The Square - June 2012
P.G.Wodehouse widow and orphan and then shout “April fool!” and snatch them away again. These facts are well known to students of the Industry’. Note ‘the widow and orphan’. In fact the sale does go through, but one is left wondering which ‘TV Mogul’ caused Plum to write of ‘hellhounds, ghouls and sadists’. Someone had surely rattled his cage. Plum’s autobiographical works Performing Flea (1953), Bring on the girls (1953) - written with coauthor Guy Bolton - and Over Seventy (1957) make no direct reference to his Masonic flirtation, but in the last mentioned the experience may still be in the mind. In a very funny passage concerning the modes of addressing letters to a newspaper Editor he tells us how he graduated to the highest eminence of the genre. Gradually, by assiduous study, he worked his way through the ranks of the ordinary ‘Sir, I heard a cuckoo yesterday’ to the more flowery ‘Sir, The cuckoo is with us again’, finally arriving at the top of the letters-to-the-Editor tree when he felt qualified to write ‘Sir, My attention has been drawn to …’. He tells us how it happened: ‘There was, as I recollect it, no formal promotion from the ranks, no ceremony of initiation or anything like that. One just sensed when the time was ripe, like a barrister who takes silk’. The puzzle remains. Why did such an apparently unsocial being as PGW become drawn into Masonry? The answer probably lies in his habitual amiability to all creatures human and animal. PGW was drawn into many activities through an inability to say the word ‘No’ to an old buddy. His Proposer into Jerusalem Lodge was John Hay Beith (1878-1952), a fellow writer and occasional collaborator in PGW’s theatrical excursions under the pen name Ian Hay. His most successful works were The first hundred thousand (1915), a lighthearted look at the raising of Kitchener’s New Army and Tilly of Bloomsbury (1919). Beith was a sometime schoolmaster (Durham School and Fettes College), First World War decorated Army Officer and Second World War Director of Public Relations at the War Office with the rank of Major-General. Hay and PGW were collaborating in the adaptation of Plum’s novel Damsel in Distress for the stage at Hunstanton Hall in Norfolk which the Wodehouses’ had rented for the summer of 1928. Is it not feasible that Hay, one evening after a good dinner, suggested that Plum should be initiated into the Lodge where he was shortly to become Master?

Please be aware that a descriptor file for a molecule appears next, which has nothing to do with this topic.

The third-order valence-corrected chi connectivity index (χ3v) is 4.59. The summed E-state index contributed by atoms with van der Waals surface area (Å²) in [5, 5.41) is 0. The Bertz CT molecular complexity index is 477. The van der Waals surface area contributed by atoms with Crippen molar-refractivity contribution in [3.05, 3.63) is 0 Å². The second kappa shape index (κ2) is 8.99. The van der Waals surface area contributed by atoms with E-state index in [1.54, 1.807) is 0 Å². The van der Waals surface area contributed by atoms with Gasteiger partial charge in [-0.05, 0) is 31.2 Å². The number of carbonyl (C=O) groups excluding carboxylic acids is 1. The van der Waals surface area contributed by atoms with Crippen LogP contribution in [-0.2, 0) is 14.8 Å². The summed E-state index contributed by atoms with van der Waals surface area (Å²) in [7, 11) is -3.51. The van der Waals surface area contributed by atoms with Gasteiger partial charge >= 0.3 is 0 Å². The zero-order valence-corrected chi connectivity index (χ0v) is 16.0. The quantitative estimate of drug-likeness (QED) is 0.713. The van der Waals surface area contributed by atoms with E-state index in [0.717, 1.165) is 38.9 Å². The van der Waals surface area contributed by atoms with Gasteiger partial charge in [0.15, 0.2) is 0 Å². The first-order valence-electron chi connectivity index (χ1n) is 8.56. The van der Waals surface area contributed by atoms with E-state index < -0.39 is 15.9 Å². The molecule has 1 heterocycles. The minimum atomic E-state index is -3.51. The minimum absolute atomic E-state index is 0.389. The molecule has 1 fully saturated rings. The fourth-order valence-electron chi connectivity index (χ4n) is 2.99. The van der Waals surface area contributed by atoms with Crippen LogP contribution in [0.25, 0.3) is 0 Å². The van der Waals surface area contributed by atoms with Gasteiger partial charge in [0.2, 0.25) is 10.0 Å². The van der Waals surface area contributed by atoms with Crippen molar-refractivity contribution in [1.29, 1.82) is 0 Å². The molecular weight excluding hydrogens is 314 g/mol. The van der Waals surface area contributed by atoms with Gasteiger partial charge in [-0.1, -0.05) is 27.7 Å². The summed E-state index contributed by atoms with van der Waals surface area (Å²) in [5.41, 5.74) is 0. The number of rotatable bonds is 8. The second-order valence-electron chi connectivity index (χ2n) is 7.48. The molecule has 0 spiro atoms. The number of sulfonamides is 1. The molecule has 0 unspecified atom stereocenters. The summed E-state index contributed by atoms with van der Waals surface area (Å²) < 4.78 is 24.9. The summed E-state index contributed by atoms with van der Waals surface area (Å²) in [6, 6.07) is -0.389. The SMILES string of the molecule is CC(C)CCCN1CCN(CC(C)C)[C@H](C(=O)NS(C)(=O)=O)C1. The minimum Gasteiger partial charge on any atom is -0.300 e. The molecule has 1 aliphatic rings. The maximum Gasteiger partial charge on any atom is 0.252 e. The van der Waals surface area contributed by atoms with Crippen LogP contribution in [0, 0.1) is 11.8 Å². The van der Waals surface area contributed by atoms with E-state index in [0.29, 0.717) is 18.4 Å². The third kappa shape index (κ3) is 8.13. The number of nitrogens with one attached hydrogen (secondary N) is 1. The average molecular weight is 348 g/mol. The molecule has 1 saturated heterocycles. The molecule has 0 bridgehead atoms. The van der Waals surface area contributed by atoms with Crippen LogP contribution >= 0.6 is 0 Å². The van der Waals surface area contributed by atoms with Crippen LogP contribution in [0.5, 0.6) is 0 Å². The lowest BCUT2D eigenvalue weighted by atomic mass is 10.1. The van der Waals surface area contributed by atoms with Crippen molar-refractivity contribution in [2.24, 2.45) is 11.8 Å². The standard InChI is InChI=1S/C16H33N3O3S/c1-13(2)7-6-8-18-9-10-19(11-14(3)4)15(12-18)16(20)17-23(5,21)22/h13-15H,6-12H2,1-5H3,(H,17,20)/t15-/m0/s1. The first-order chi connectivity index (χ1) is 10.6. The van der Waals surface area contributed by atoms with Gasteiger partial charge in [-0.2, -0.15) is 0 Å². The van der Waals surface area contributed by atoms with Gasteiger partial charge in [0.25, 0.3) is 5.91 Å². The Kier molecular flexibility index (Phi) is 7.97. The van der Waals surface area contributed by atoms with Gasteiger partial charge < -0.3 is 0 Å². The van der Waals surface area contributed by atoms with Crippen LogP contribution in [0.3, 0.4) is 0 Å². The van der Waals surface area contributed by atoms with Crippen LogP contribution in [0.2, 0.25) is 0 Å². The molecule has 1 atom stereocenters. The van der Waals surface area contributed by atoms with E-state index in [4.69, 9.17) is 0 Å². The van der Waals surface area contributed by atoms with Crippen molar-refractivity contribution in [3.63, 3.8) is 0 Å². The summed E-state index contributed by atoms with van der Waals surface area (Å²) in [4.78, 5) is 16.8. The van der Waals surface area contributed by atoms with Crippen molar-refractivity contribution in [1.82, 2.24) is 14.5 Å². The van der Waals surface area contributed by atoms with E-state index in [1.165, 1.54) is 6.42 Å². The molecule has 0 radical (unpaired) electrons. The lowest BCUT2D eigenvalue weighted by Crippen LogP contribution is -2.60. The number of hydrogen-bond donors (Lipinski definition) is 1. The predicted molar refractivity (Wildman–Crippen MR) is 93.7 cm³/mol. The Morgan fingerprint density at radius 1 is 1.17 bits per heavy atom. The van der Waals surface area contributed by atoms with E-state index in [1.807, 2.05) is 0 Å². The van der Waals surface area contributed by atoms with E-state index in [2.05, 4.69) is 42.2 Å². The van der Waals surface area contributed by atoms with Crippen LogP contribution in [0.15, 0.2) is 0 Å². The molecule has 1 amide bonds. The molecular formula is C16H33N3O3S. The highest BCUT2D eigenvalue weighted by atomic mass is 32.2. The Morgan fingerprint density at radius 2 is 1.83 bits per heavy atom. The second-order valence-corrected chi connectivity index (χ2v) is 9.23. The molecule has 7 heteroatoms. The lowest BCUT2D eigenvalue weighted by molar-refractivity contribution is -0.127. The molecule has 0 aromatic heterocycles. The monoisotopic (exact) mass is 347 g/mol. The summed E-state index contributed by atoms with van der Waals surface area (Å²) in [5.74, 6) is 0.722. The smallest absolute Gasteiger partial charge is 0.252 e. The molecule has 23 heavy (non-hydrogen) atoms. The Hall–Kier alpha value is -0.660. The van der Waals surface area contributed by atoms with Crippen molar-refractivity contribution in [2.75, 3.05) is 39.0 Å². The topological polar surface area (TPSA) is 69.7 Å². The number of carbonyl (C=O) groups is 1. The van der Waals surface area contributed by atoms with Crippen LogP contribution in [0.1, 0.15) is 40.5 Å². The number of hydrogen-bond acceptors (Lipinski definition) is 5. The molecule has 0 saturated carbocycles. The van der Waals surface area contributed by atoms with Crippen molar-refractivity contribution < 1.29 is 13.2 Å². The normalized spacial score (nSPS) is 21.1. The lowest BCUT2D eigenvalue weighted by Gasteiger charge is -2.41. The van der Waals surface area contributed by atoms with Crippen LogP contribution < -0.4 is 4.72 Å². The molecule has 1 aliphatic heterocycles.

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10 The Square June 2012
Banner Lodges: their rise and their fall
Gordon Davie was initiated in 1964 and was the Prestonian Lecturer in 2005. He is currently the Secretary of Quatuor Coronati Lodge No. 2076.